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men to add ten regiments to the regular army, and 18,000 seamen for blockade service: a total immediate increase of 82,748, swelling the entire military establishment to an army of 156,861 and a navy of 25,000. No express authority of law yet existed for these measures; but President Lincoln took the responsibility of ordering them, trusting that Congress would legalize his acts. His confidence was entirely justified. At the special session which met under his proclamation, on the fourth of July, these acts were declared valid, and he was authorized, moreover, to raise an army of a million men and $250,000,000 in money to carry on the war to suppress the rebellion; while other legislation conferred upon him supplementary authority to meet the emergency. Meanwhile, the first effort of the governors of the loyal States was to furnish their quotas under the first call for militia. This was easy enough as to men. It required only a few days to fill the regiments and forward the
hed between England and France which would lead both governments to take the same course as to recognition, whatever that course might be. Third, that three diplomatic agents of the Confederate States were in London, whom the British minister had not yet seen, but whom he had caused to be informed that he was not unwilling to see unofficially. Under the irritation produced by this hasty and equivocal action of the British government, Mr. Seward wrote a despatch to Mr. Adams under date of May 21, which, had it been sent in the form of the original draft, would scarcely have failed to lead to war between the two nations. While it justly set forth with emphasis and courage what the government of the United States would endure and what it would not endure from foreign powers during the Southern insurrection, its phraseology, written in a heat of indignation, was so blunt and exasperating as to imply intentional disrespect. When Mr. Seward read the document to President Lincoln, t
city as the most important position in a political, and most exposed in a military point of view. The great machine of war, once started, moved, as it always does, by its own inherent energy from arming to concentration, from concentration to skirmish and battle. It was not long before Washington was a military camp. Gradually the hesitation to invade the sacred soil of the South faded out under the stern necessity to forestall an invasion of the equally sacred soil of the North; and on May 24 the Union regiments in Washington crossed the Potomac and planted themselves in a great semicircle of formidable earthworks eighteen miles long on the Virginia shore, from Chain Bridge to Hunting Creek, below Alexandria. Meanwhile, a secondary concentration of force developed itself at Harper's Ferry, forty-nine miles northwest of Washington. When, on April 20, a Union detachment had burned and abandoned the armory at that point, it was at once occupied by a handful of rebel militia; a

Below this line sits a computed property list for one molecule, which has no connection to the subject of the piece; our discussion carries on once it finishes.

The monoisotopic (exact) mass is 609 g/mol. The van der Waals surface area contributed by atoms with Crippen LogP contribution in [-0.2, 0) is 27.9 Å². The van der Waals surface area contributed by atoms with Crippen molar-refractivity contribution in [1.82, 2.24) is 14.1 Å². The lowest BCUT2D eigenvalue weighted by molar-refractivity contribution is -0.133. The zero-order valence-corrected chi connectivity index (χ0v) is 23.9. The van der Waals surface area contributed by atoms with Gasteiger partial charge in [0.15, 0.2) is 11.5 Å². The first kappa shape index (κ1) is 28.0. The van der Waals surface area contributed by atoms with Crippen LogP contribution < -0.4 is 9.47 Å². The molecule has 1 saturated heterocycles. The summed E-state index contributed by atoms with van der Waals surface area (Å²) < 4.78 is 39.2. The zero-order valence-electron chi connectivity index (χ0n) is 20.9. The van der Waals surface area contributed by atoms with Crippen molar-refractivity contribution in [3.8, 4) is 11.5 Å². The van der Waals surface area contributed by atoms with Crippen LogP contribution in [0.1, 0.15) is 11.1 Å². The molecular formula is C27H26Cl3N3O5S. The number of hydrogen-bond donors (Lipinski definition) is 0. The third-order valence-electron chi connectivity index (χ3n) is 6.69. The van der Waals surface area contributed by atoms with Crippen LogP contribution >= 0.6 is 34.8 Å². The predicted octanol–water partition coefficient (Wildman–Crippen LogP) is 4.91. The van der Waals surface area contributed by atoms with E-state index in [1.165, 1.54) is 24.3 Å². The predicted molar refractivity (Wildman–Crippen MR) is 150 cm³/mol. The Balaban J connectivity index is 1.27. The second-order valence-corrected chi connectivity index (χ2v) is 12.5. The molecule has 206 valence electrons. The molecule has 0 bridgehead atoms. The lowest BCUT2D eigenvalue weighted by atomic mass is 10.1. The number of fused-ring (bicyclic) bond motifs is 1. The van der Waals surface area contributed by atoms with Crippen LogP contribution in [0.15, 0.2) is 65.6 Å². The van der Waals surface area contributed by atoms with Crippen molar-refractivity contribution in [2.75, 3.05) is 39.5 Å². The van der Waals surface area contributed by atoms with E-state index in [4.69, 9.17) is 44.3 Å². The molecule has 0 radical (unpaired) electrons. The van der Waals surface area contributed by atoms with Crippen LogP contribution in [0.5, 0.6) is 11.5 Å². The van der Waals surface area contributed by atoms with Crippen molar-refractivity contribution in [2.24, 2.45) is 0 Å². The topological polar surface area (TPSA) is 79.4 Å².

nd dishonesty, which could not always be immediately traced to the responsible culprit. It happened in many instances that there were alarming discrepancies between the full paper regiments and brigades reported as ready to start from State capitals, and the actual number of recruits that railroad trains brought to the Washington camps; and Mr. Lincoln several times ironically compared the process to that of a man trying to shovel a bushel of fleas across a barn floor. While the month of May insensibly slipped away amid these preparatory vexations, camps of instruction rapidly grew to small armies at a few principal points, even under such incidental delay and loss; and during June the confronting Union and Confederate forces began to produce the conflicts and casualties of earnest war. As yet they were both few and unimportant: the assassination of Ellsworth when Alexandria was occupied; a slight cavalry skirmish at Fairfax Court House; the rout of a Confederate regiment at Phi
brigades reported as ready to start from State capitals, and the actual number of recruits that railroad trains brought to the Washington camps; and Mr. Lincoln several times ironically compared the process to that of a man trying to shovel a bushel of fleas across a barn floor. While the month of May insensibly slipped away amid these preparatory vexations, camps of instruction rapidly grew to small armies at a few principal points, even under such incidental delay and loss; and during June the confronting Union and Confederate forces began to produce the conflicts and casualties of earnest war. As yet they were both few and unimportant: the assassination of Ellsworth when Alexandria was occupied; a slight cavalry skirmish at Fairfax Court House; the rout of a Confederate regiment at Philippi, West Virginia; the blundering leadership through which two Union detachments fired upon each other in the dark at Big Bethel, Virginia; the ambush of a Union railroad train at Vienna Stati